After the release of their newest CD, "What 20 Summers Pass", I had the opportunity to conduct a brief interview with Shelter guitarist Porcell to discuss the new album, the bands unique lifestyle, song writing and more. If you haven't already experienced Shelter let me be the first to tell you that they are more then just a hardcore band... much more!
Q: Your new CD is absolutely amazing, can you tell us a bit about it?
A: It's called "When 20 Summers Pass" and it's out on Victory records. Personally I think it's our best record yet, it's sort of a mix between the hard edge of our older stuff with the melodic hooks of our later material.
Q: Before Ray left for India he wrote what he felt was his farewell album to music and in doing so you wrote it on his own. Did you re-visit that form of writing with this album since it worked so well in the past or did you approach it from another angle?
A: Basically I wrote all the music first and then gave a demo of the songs to Ray to write lyrics to. That seems to work well for both of us because he can tailor the mood of the words to the mood of the music.
Q: The multi-media portion of your new CD really provided a great degree of insight into the band and your lifestyle, do you feel that a lot of people find your way of life hard to understand? And was the multi-media aspect on the new CD a way to educate new fans and answer some of the most common questions you're faced with?
A: Anything new or different is hard to comprehend at first, which makes people a little hesitant. It's like walking into a dark room, at first you may be anxious even though there may not be anything in the room that can harm you. Then when you turn on the light, you're anxiety is relieved. So I think when people understand what Shelter is actually about, it enlightens them and they become more accepting.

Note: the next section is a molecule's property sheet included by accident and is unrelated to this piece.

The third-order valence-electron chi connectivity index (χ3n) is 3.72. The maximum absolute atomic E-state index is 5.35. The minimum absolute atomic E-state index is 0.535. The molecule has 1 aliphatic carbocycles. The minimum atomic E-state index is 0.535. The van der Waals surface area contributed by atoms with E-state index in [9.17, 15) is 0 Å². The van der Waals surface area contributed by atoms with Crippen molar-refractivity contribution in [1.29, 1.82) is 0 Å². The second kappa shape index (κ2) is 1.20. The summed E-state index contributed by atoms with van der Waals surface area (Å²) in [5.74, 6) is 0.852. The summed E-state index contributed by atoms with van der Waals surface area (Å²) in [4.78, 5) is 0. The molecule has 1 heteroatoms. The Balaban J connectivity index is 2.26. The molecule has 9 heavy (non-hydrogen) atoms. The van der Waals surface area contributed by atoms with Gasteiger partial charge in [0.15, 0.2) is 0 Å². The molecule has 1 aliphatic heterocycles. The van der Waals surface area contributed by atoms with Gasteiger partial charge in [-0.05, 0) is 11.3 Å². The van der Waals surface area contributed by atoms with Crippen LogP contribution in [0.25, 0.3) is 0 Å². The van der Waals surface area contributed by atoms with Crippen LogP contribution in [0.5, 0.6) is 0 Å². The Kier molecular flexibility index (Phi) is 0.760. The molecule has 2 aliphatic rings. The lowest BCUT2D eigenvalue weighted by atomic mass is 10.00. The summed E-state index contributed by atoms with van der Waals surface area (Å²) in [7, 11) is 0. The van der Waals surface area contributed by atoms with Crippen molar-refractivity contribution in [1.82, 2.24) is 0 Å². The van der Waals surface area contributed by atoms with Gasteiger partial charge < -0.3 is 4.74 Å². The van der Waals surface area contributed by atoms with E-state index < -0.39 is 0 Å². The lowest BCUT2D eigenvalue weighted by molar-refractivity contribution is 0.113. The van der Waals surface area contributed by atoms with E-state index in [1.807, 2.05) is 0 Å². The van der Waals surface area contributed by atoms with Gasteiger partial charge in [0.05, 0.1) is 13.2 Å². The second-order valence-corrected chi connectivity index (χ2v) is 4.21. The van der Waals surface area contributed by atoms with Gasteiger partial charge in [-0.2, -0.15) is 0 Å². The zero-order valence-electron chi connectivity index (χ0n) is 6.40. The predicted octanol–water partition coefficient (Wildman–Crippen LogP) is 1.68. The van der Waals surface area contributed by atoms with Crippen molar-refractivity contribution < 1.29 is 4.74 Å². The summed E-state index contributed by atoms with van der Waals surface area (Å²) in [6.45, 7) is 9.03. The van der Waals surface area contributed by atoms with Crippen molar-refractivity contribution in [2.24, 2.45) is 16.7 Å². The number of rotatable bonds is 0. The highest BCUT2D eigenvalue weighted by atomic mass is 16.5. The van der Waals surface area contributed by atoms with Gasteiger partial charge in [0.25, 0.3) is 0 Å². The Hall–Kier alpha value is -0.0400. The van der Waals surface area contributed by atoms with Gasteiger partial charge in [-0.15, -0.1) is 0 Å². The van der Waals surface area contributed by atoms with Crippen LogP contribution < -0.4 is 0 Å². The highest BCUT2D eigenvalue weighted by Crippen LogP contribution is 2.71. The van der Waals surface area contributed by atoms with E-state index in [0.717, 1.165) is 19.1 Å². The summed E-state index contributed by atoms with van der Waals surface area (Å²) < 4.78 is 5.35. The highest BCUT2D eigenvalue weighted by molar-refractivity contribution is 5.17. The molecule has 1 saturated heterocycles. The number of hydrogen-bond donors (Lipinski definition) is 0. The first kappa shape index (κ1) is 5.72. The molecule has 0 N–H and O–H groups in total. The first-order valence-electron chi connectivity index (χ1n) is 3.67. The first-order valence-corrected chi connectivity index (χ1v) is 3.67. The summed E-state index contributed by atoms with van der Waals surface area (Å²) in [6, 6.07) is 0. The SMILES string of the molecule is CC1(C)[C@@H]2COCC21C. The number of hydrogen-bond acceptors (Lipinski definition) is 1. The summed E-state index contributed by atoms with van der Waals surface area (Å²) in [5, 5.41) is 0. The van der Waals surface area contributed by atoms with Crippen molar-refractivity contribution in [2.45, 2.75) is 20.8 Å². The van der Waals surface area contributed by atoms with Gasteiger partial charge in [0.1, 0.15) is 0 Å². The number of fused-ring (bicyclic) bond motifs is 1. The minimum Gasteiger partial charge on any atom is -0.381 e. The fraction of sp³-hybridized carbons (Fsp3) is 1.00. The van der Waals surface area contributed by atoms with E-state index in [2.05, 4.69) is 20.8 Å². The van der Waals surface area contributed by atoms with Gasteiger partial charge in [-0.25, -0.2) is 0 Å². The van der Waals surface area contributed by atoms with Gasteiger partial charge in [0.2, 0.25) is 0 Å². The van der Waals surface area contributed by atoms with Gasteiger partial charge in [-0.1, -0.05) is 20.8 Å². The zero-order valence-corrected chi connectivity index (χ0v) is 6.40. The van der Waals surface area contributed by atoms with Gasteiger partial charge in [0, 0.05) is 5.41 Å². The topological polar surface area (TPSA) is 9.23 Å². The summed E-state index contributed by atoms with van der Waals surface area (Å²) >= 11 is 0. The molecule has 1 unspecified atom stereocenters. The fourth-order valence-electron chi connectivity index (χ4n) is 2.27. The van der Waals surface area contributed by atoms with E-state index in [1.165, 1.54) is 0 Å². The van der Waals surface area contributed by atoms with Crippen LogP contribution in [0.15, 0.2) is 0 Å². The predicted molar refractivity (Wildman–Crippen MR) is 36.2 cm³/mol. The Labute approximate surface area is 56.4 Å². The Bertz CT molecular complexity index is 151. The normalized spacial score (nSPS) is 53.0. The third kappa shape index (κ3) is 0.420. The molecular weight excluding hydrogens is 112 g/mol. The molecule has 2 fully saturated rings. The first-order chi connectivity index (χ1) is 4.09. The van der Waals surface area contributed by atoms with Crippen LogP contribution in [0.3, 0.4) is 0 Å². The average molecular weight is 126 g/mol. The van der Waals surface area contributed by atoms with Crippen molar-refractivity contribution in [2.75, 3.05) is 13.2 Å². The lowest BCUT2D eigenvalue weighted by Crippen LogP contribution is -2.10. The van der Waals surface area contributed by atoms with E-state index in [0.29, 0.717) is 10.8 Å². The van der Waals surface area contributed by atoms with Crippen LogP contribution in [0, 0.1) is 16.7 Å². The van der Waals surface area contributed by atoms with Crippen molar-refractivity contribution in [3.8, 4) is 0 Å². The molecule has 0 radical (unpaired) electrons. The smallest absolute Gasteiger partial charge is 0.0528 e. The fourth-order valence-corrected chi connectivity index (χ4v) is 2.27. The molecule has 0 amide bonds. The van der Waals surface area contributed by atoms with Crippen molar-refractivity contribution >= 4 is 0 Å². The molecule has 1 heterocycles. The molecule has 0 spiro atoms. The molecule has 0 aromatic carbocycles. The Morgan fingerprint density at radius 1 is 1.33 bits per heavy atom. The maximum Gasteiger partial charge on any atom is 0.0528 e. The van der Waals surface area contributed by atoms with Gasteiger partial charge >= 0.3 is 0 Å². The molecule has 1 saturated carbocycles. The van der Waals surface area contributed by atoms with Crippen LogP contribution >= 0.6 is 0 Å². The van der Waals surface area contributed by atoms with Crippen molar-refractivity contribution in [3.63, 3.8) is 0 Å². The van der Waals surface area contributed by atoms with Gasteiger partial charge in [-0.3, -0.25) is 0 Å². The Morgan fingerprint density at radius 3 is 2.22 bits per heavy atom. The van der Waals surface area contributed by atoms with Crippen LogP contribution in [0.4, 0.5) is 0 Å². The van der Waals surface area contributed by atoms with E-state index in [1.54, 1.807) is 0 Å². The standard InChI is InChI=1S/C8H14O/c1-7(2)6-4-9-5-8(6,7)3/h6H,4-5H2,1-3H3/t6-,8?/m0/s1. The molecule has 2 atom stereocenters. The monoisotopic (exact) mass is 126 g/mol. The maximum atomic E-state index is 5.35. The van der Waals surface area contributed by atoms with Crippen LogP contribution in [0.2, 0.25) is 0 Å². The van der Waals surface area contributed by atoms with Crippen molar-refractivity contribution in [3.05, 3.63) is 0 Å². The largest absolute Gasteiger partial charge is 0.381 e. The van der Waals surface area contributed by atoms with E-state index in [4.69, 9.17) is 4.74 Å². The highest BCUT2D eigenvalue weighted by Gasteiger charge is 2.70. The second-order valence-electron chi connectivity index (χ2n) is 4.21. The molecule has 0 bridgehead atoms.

Q: Considering the lifestyle you lead and the beliefs of the band as a whole, how do you deal with the negative aspects of the music business in general? (and especially while touring)
A: It's tough, I don't have much taste for the business aspect of music, but it's a necessary part that every musician has to deal with. Touring in one sense is hard because it's not such a regulated life, but it has it's advantages also. I read a lot while I'm on the road.
Q: At different times in life people find varied sources of inspiration, what has influenced you in the past and now in the present?
A: In the past, bands like Minor Threat and 7 Seconds literally changed my life. Now I'm more inspired by eastern philosophy, particularly Bhagavad-gita.
Q: What keeps you going? When you wake up in the morning what's the one thing that excites you continuously and keeps you in this line of work?
A: Knowing that some people, no matter how small a handful, still care about what we're doing and are enthusiastic about the band. It makes me enthusiastic.
Q: We're creating a new section on our site where we will be asking established bands and musicians like yourself to offer advice to young musicians on a number of topics, what would your advice on the following subjects be to them?
Tour: Put lots of healthy foods on your rider, it's easy to eat lots of prepackaged junk but on the road, but it takes its toll.
Looking for a record label: Make music from your heart and people will come to you.
Equipment: Spend the extra money. It makes a difference.
Recording (Demo's and Albums): Take advice from producers, but make the final decisions yourself.